Stories 2022


– You said that in the 60s they started with leaving Uzdin?

– The first time in Uzdin a man Enci Ilia left by boat, in 1912-1913, from my family. He left and stayed only two years and came back. He was a blacksmith by trade. And he came back because he left his family here. He went alone. 

– What relative was he?

– My grandmother’s great-grandfather.

– So five generations ago. And where did he go by boat?

– To New York. Enci’s child, the eldest is 93 now, left with the intention of going to France. But at that time they still didn’t get in. He fraudulently crossed from Slovenia to Italy and from Italy he crossed the Alps with guides, horsemen, who knew the area and passed him and his wife.

– What year was this?

– In 1961-62. They weren’t taking in citizens from Yugoslavia yet. It wasn’t until 1963-64 that France took in immigrants. And my uncle, a tailor by trade, immediately got a job there in the garment industry and in time brought a sister, a brother. They were two brothers and two sisters. 

– Where in France?

– In Paris. They first lived near the Garre de Lyon. And they all stayed together. My Pavel, who’s an engineer, didn’t go there until 1969, he slept in the bathtub. All three families slept in a one-room apartment, one on top of the other. Then they all worked and were assigned, from the 70s.

– They wanted France instead of Italy because the pay was better?

– Yes. In the garment industry, France was over Italy. My grandfather and grandmother left. And then this one went (my uncle), he went to school there, as a model maker. This one worked and eventually came and had 70-80 employees, who had ready-made tailoring fabric and only had sewing machines. And they also made money from our Serbs who came, took their stuff home. Those when they came from work, they worked for him, plus to make money. And in 1970, Enci, who went to Italy had good thoughts that even more money was being made in America. And he left in 1972.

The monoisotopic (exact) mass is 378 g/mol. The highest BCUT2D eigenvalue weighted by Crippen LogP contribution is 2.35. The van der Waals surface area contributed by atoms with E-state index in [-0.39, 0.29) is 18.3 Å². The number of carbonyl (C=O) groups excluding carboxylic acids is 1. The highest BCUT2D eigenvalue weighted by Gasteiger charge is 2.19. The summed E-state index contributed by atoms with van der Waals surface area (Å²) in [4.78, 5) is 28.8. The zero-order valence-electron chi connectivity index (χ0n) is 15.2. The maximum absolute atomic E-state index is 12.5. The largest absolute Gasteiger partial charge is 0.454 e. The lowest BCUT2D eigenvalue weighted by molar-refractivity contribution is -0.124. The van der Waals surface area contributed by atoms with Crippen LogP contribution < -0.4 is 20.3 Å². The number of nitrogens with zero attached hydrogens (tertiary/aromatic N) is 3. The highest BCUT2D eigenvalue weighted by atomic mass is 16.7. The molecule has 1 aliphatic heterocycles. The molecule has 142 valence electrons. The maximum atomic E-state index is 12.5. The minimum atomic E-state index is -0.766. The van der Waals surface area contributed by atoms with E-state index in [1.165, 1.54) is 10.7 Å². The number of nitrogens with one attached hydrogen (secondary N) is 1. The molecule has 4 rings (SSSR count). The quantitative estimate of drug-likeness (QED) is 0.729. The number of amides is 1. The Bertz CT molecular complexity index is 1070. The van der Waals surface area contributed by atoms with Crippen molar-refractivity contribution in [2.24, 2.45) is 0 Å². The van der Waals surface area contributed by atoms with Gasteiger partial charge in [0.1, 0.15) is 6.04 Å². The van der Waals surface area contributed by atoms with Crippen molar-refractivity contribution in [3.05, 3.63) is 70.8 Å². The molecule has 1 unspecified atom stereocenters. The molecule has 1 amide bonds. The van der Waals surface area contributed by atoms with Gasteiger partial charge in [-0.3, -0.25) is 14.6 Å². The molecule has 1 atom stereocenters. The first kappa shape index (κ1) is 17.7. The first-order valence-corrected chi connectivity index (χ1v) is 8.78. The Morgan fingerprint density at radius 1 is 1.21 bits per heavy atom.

– So who was Enci?

– Enci Ilie was his father, who first went to America. Enci Ilie’s son was Enci Gheorghe and he went from France to America, to Detroit.

– And what did he do there?

– He worked in the garment business again. In the meantime Petru Vereșan, who is from my uncle’s family, also left in 1974-75, because they earned twice as much as in France. Only one of his cousins remained, Enci Ilia, who was named after his grandfather, worked in the garment industry in France until the 2000s, when the Chinese began to enter. He worked for Pierre Cardin, for well-known companies. He gave me clothes, I know I gave them to a neighbour today, he keeps them for weddings, they don’t skimp, the material is great.

– So it was a family tradition to tailor.

– Yes. On my mother’s side they were poorer, there were more brothers, that’s why they went abroad. One out of a hundred went if one of them had a family fortune, and if the family didn’t get along, they left. The big part who were not professionals left. In the 60s they left, you didn’t need anything, you put on the train what you took, you announced yourself to the factory, immediately they made you a sejour card and you could work. That’s how it was in those days. My cousin Pavel, Ilie’s son, ended up as an engineer, so he had money. He went to Switzerland two months later and put the money in. He was putting it in, because he was getting tax. What should he do with that money? He bought acres of forest in France. I’m going hunting with my cousin. They have friends who have 20,000 hectares. My uncle invested in the forest. And today my uncle, if there are near him 2-5 hectares, he still buys. He lives near Versailles. 

– Is that Elijah?

– No, that’s Pavel. Elijah died in 2014.

– This Elijah was the grandson of the first Elijah who first went to America?

– Yes. But nephew to nephew. He’s in 1961. I’m 1962. And he’s alive today in Detroit, Enci Gheorghe, who until two years ago worked, then had to clean clothes. He didn’t want to work anymore because he retired and let’s get someone to work. And Romanian employees came from Romania, around 2000, he immediately hired them and sold them the business. And he felt bad that he wasn’t working. He was almost 80 years old and he went and asked them: would you let me work for 3-4 hours? Until two years ago he worked, that’s how he felt.